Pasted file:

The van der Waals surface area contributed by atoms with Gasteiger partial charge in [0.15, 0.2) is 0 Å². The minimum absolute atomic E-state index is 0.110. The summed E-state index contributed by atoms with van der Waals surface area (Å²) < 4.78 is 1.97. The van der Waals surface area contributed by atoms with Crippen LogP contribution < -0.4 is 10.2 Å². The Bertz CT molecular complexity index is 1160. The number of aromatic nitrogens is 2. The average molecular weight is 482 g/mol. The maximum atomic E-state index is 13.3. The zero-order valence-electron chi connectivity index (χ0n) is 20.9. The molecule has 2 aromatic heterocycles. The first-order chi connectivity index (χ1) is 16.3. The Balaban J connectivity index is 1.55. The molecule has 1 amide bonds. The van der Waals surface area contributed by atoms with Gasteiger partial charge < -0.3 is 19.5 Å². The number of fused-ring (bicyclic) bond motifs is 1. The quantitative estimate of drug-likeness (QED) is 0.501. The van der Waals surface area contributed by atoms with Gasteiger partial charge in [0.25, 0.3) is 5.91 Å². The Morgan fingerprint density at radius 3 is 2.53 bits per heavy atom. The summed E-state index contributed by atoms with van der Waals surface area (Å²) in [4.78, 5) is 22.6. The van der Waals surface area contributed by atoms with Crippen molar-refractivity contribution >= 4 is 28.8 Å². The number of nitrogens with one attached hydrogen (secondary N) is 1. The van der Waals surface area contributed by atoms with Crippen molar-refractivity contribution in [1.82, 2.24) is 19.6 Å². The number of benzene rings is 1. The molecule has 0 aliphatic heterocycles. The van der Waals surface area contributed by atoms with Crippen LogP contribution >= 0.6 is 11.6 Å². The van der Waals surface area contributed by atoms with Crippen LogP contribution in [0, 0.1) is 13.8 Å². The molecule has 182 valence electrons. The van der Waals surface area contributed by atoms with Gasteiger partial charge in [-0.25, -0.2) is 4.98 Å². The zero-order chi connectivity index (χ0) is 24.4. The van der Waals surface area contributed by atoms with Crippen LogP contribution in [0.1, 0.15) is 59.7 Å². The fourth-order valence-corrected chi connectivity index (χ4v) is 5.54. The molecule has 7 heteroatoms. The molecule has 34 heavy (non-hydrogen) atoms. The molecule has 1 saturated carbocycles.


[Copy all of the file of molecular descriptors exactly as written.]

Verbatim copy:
The van der Waals surface area contributed by atoms with Gasteiger partial charge in [0.15, 0.2) is 0 Å². The minimum absolute atomic E-state index is 0.110. The summed E-state index contributed by atoms with van der Waals surface area (Å²) < 4.78 is 1.97. The van der Waals surface area contributed by atoms with Crippen LogP contribution < -0.4 is 10.2 Å². The Bertz CT molecular complexity index is 1160. The number of aromatic nitrogens is 2. The average molecular weight is 482 g/mol. The maximum atomic E-state index is 13.3. The zero-order valence-electron chi connectivity index (χ0n) is 20.9. The molecule has 2 aromatic heterocycles. The first-order chi connectivity index (χ1) is 16.3. The Balaban J connectivity index is 1.55. The molecule has 1 amide bonds. The van der Waals surface area contributed by atoms with Gasteiger partial charge < -0.3 is 19.5 Å². The number of fused-ring (bicyclic) bond motifs is 1. The quantitative estimate of drug-likeness (QED) is 0.501. The van der Waals surface area contributed by atoms with Gasteiger partial charge in [0.25, 0.3) is 5.91 Å². The Morgan fingerprint density at radius 3 is 2.53 bits per heavy atom. The summed E-state index contributed by atoms with van der Waals surface area (Å²) in [4.78, 5) is 22.6. The van der Waals surface area contributed by atoms with Crippen molar-refractivity contribution >= 4 is 28.8 Å². The number of nitrogens with one attached hydrogen (secondary N) is 1. The van der Waals surface area contributed by atoms with Crippen molar-refractivity contribution in [1.82, 2.24) is 19.6 Å². The number of benzene rings is 1. The molecule has 0 aliphatic heterocycles. The van der Waals surface area contributed by atoms with Crippen LogP contribution >= 0.6 is 11.6 Å². The van der Waals surface area contributed by atoms with Crippen LogP contribution in [0, 0.1) is 13.8 Å². The molecule has 182 valence electrons. The van der Waals surface area contributed by atoms with Gasteiger partial charge in [-0.25, -0.2) is 4.98 Å². The zero-order chi connectivity index (χ0) is 24.4. The van der Waals surface area contributed by atoms with Crippen LogP contribution in [0.1, 0.15) is 59.7 Å². The fourth-order valence-corrected chi connectivity index (χ4v) is 5.54. The molecule has 7 heteroatoms. The molecule has 34 heavy (non-hydrogen) atoms. The molecule has 1 saturated carbocycles.